Food For Thought
In the course of
my karate training, I made three pilgrimages to live
at the home of and train with Tsuyoshi
Chitose (1898-1984), 10th dan master and founder of
Chito-Ryu karate: in 1977, 1979 and 1980. Each time
I was humbled
by the master’s openness and generosity, letting
young, ignorant foreigners intrude on his family life.
He shared his table and leisure time as readily as
his knowledge of karate, demanding in return only a
sincere effort to learn his art.
I particularly remember meals together, where the
whole family would gather in the kitchen,
usually after a grueling workout. We’d begin by holding
our chopsticks in front of us, almost in a prayer position, and say, “Itadakimasu,” giving
thanks for what we were about to receive, and then dig in.
Typical meal scene with O-Sensei, in 1977.
From left: Tsuyoshi Chitose, Mama-san,
(hidden), Reiko-san, myself and
David Green of New Brunswick, Canada.
Though the kitchen was the one place
in his Kumamoto home with Western-style chairs and
sometimes see O-Sensei
sitting cross-legged on his chair. He would
only take his concessions to modern living so far.
When he caught me looking, he laughed.
O-Sensei and I were co-conspirators. If his wife or
him something he didn’t like, he’d make face and, when they weren’t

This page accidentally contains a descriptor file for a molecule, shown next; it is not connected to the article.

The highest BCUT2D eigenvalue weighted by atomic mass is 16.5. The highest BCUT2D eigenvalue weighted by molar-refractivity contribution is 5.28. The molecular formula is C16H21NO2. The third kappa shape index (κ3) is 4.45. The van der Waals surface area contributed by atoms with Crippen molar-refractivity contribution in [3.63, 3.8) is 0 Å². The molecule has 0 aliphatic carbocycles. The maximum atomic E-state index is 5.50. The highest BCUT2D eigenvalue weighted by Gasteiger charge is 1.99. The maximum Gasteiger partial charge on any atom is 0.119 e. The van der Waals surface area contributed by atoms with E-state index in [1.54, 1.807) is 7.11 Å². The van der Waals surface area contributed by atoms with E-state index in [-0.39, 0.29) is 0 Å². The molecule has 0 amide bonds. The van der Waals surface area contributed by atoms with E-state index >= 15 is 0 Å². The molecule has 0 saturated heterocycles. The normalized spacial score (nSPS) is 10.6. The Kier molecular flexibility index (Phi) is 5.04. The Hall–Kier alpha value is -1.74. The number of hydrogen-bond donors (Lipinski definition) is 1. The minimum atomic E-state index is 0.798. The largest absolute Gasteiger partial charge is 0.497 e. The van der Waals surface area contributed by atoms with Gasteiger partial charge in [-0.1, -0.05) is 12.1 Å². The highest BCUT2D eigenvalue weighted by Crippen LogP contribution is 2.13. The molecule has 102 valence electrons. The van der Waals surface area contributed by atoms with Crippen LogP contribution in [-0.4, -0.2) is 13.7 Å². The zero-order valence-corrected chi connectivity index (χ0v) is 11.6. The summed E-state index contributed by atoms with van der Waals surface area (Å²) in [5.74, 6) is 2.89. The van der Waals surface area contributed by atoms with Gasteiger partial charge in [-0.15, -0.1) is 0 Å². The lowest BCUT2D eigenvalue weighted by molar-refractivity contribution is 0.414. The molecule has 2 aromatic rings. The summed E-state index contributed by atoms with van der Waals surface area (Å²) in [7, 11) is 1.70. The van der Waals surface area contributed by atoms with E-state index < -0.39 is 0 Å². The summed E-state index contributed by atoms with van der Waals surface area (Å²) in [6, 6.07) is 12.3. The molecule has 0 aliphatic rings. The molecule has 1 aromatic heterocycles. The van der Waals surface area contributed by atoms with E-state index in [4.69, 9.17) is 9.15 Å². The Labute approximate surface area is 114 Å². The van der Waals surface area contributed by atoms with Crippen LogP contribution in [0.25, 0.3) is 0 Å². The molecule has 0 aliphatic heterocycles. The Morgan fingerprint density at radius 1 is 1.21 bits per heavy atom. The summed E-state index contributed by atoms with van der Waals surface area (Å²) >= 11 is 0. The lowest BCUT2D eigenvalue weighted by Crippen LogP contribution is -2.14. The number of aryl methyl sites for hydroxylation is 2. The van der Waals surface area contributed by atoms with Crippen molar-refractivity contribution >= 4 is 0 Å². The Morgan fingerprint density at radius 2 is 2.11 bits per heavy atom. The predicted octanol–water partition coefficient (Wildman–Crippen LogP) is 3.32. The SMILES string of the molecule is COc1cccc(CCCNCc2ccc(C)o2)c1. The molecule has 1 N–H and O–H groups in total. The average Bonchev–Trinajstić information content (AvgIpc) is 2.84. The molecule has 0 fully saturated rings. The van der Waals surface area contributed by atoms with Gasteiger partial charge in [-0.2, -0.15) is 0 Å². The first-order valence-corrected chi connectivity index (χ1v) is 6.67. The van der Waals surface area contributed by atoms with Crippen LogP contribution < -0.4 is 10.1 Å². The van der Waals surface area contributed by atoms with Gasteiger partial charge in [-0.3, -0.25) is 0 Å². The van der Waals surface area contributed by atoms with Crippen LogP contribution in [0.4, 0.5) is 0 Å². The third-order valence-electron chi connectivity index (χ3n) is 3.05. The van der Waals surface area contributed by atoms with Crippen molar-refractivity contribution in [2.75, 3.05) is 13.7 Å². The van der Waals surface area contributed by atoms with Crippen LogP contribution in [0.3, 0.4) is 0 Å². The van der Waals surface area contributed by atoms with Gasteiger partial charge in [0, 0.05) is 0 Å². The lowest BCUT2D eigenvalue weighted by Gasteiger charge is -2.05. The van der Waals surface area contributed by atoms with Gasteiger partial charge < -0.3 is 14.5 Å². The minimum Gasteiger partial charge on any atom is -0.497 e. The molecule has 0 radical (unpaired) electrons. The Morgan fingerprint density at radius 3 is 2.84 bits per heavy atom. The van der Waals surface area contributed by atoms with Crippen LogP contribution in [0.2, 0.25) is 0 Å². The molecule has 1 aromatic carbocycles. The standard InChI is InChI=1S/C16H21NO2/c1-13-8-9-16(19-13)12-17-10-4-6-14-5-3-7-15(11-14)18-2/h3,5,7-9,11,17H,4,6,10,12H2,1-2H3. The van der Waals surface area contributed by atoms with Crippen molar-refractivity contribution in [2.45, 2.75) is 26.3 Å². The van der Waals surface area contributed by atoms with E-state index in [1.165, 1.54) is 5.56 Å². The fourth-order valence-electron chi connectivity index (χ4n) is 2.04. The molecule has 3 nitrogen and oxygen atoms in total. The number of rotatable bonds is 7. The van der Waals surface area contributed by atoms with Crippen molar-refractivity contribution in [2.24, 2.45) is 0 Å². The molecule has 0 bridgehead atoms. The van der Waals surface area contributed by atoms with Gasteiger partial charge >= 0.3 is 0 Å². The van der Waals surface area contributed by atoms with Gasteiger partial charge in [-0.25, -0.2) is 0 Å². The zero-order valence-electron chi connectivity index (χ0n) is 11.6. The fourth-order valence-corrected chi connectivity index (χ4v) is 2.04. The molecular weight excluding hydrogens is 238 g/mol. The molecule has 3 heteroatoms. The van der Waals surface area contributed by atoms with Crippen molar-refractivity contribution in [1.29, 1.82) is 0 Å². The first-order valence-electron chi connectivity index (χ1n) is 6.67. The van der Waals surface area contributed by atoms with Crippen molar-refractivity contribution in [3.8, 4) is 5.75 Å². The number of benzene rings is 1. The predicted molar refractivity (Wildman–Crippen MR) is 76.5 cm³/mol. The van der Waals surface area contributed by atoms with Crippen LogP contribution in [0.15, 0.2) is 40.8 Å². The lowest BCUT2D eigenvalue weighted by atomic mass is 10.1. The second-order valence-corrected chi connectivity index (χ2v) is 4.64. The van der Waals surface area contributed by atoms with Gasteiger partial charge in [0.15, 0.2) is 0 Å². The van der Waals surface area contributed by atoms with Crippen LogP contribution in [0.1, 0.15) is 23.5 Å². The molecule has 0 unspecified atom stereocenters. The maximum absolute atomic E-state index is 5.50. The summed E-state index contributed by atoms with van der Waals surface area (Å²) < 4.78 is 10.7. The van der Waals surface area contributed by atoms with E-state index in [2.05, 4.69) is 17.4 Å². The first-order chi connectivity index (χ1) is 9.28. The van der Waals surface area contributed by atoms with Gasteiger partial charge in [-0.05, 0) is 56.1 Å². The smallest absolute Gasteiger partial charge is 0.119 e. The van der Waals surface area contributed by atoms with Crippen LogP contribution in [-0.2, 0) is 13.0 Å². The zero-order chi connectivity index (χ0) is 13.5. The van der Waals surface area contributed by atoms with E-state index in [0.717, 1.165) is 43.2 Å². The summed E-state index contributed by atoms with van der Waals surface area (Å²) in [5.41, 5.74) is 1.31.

looking, quickly shove the offending dish across my way. I’d have
to eat the food before the women cottoned on. At lunch, we would often have an
coffee. O-Sensei loved to dump packet after packet of sugar into
his cup. His wife and daughters would utter outraged warnings and
to stop him. If he managed to fly under their
take a long, satisfied sip of supersweet coffee, his eyes twinkling in
With breakfast O-Sensei usually ate a
raw egg. He broke it into a shallow bowl, set aside
the shells and tilted
it into his mouth as if it were an oyster, swallowing
in one, two gulps. At the end of the meal he poured green tea into his rice bowl,
picked up a yellow pickle with his chopsticks and swished it around the bowl's
inner surface to dislodge the last sticky grains of rice. Then he drank the tea-rice-pickle
mixture so not a morsel was wasted.
O-Sensei often held court at the table.
long, intricate talks on the martial arts to his
son, the current Chito-Ryu Soke, and son-in-law, Ken
Sakamoto, now the head of Ryusei Karate-Do. With wholly
inadequate Japanese, I couldn’t follow the thread of the lectures, to my
great and lasting detriment. But I noticed that as the master spoke, his
hands would move with intricate, flowing open-hand motions, as if he were trying
to bless or exorcize his bowl of curry rice.
At the same time, his
wife, the soul of kindness, who insisted we call her “Mama-san,” would
in an unconscious manner copy his hand gestures. Though I was told she
practise karate, I theorized that she was a secret master, who would provide
backup if her husband ever needed it.
After the meal was done, we would give
thanks by saying, “Gochisosama
by a bow in our seats. In the evening, we’d often retire to the living
next door, sit on the tatami mats and watch samurai dramas